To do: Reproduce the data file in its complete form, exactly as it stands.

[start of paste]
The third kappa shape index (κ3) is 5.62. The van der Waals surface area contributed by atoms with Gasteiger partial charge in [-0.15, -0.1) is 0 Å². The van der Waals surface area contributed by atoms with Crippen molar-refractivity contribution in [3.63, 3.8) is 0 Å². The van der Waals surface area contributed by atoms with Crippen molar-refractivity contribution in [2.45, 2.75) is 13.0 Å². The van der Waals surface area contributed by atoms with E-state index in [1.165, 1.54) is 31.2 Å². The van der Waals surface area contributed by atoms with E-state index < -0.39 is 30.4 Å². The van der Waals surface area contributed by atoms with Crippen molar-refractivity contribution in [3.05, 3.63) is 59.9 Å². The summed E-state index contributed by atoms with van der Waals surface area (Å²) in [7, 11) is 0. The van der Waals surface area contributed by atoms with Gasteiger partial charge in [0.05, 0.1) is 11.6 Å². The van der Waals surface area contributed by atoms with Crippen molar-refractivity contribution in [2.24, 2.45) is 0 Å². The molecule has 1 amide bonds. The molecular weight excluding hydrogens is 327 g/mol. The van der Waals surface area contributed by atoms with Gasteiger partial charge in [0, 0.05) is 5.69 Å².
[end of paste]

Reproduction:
The third kappa shape index (κ3) is 5.62. The van der Waals surface area contributed by atoms with Gasteiger partial charge in [-0.15, -0.1) is 0 Å². The van der Waals surface area contributed by atoms with Crippen molar-refractivity contribution in [3.63, 3.8) is 0 Å². The van der Waals surface area contributed by atoms with Crippen molar-refractivity contribution in [2.45, 2.75) is 13.0 Å². The van der Waals surface area contributed by atoms with E-state index in [1.165, 1.54) is 31.2 Å². The van der Waals surface area contributed by atoms with E-state index < -0.39 is 30.4 Å². The van der Waals surface area contributed by atoms with Crippen molar-refractivity contribution in [3.05, 3.63) is 59.9 Å². The summed E-state index contributed by atoms with van der Waals surface area (Å²) in [7, 11) is 0. The van der Waals surface area contributed by atoms with Gasteiger partial charge in [0.05, 0.1) is 11.6 Å². The van der Waals surface area contributed by atoms with Crippen molar-refractivity contribution in [2.24, 2.45) is 0 Å². The molecule has 1 amide bonds. The molecular weight excluding hydrogens is 327 g/mol. The van der Waals surface area contributed by atoms with Gasteiger partial charge in [0, 0.05) is 5.69 Å².